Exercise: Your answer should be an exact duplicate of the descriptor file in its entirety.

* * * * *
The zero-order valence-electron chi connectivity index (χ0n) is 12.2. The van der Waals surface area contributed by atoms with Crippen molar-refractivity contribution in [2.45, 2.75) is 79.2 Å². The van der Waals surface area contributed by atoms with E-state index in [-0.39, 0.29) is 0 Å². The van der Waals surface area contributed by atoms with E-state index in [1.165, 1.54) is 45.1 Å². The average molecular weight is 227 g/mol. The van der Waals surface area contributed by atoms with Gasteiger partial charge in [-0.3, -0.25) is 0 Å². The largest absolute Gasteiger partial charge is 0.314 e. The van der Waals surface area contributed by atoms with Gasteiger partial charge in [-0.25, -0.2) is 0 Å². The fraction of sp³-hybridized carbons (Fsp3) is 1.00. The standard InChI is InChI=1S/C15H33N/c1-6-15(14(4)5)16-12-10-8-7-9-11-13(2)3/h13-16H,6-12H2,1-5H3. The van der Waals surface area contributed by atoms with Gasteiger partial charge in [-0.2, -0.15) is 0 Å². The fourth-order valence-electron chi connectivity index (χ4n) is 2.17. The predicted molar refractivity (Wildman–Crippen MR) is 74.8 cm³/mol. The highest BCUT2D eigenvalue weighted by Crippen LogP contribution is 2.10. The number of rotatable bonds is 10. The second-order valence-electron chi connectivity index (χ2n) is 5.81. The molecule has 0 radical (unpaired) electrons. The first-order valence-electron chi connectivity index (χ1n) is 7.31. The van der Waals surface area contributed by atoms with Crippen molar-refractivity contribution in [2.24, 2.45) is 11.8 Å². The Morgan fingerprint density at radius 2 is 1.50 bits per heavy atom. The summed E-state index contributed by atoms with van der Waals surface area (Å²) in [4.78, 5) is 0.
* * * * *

The zero-order valence-electron chi connectivity index (χ0n) is 12.2. The van der Waals surface area contributed by atoms with Crippen molar-refractivity contribution in [2.45, 2.75) is 79.2 Å². The van der Waals surface area contributed by atoms with E-state index in [-0.39, 0.29) is 0 Å². The van der Waals surface area contributed by atoms with E-state index in [1.165, 1.54) is 45.1 Å². The average molecular weight is 227 g/mol. The van der Waals surface area contributed by atoms with Gasteiger partial charge in [-0.3, -0.25) is 0 Å². The largest absolute Gasteiger partial charge is 0.314 e. The van der Waals surface area contributed by atoms with Gasteiger partial charge in [-0.25, -0.2) is 0 Å². The fraction of sp³-hybridized carbons (Fsp3) is 1.00. The standard InChI is InChI=1S/C15H33N/c1-6-15(14(4)5)16-12-10-8-7-9-11-13(2)3/h13-16H,6-12H2,1-5H3. The van der Waals surface area contributed by atoms with Gasteiger partial charge in [-0.2, -0.15) is 0 Å². The fourth-order valence-electron chi connectivity index (χ4n) is 2.17. The predicted molar refractivity (Wildman–Crippen MR) is 74.8 cm³/mol. The highest BCUT2D eigenvalue weighted by Crippen LogP contribution is 2.10. The number of rotatable bonds is 10. The second-order valence-electron chi connectivity index (χ2n) is 5.81. The molecule has 0 radical (unpaired) electrons. The first-order valence-electron chi connectivity index (χ1n) is 7.31. The van der Waals surface area contributed by atoms with Crippen molar-refractivity contribution in [2.24, 2.45) is 11.8 Å². The Morgan fingerprint density at radius 2 is 1.50 bits per heavy atom. The summed E-state index contributed by atoms with van der Waals surface area (Å²) in [4.78, 5) is 0.